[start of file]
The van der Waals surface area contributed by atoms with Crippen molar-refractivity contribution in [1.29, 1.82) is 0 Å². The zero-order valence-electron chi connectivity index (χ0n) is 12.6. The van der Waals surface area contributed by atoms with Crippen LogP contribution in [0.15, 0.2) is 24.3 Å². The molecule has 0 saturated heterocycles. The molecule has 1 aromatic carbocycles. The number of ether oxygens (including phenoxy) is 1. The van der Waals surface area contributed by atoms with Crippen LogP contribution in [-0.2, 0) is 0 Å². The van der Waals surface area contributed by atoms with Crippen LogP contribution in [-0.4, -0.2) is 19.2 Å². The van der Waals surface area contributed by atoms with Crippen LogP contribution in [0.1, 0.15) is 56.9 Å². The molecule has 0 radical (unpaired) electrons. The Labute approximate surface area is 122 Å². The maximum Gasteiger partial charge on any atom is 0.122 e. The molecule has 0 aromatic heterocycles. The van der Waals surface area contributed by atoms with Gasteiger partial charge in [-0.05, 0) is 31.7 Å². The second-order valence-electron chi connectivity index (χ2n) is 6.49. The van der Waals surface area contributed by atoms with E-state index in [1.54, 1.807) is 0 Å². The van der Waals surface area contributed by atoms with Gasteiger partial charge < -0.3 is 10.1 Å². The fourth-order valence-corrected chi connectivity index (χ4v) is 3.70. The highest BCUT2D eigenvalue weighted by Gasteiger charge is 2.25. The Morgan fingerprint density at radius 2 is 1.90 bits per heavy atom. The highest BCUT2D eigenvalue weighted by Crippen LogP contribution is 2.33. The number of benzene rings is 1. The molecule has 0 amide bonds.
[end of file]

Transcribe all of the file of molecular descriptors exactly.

The van der Waals surface area contributed by atoms with Crippen molar-refractivity contribution in [1.29, 1.82) is 0 Å². The zero-order valence-electron chi connectivity index (χ0n) is 12.6. The van der Waals surface area contributed by atoms with Crippen LogP contribution in [0.15, 0.2) is 24.3 Å². The molecule has 0 saturated heterocycles. The molecule has 1 aromatic carbocycles. The number of ether oxygens (including phenoxy) is 1. The van der Waals surface area contributed by atoms with Crippen LogP contribution in [-0.2, 0) is 0 Å². The van der Waals surface area contributed by atoms with Crippen LogP contribution in [-0.4, -0.2) is 19.2 Å². The van der Waals surface area contributed by atoms with Crippen LogP contribution in [0.1, 0.15) is 56.9 Å². The molecule has 0 radical (unpaired) electrons. The Labute approximate surface area is 122 Å². The maximum Gasteiger partial charge on any atom is 0.122 e. The molecule has 0 aromatic heterocycles. The van der Waals surface area contributed by atoms with Gasteiger partial charge in [-0.05, 0) is 31.7 Å². The second-order valence-electron chi connectivity index (χ2n) is 6.49. The van der Waals surface area contributed by atoms with E-state index in [1.54, 1.807) is 0 Å². The van der Waals surface area contributed by atoms with Gasteiger partial charge < -0.3 is 10.1 Å². The fourth-order valence-corrected chi connectivity index (χ4v) is 3.70. The highest BCUT2D eigenvalue weighted by Gasteiger charge is 2.25. The Morgan fingerprint density at radius 2 is 1.90 bits per heavy atom. The highest BCUT2D eigenvalue weighted by Crippen LogP contribution is 2.33. The number of benzene rings is 1. The molecule has 0 amide bonds.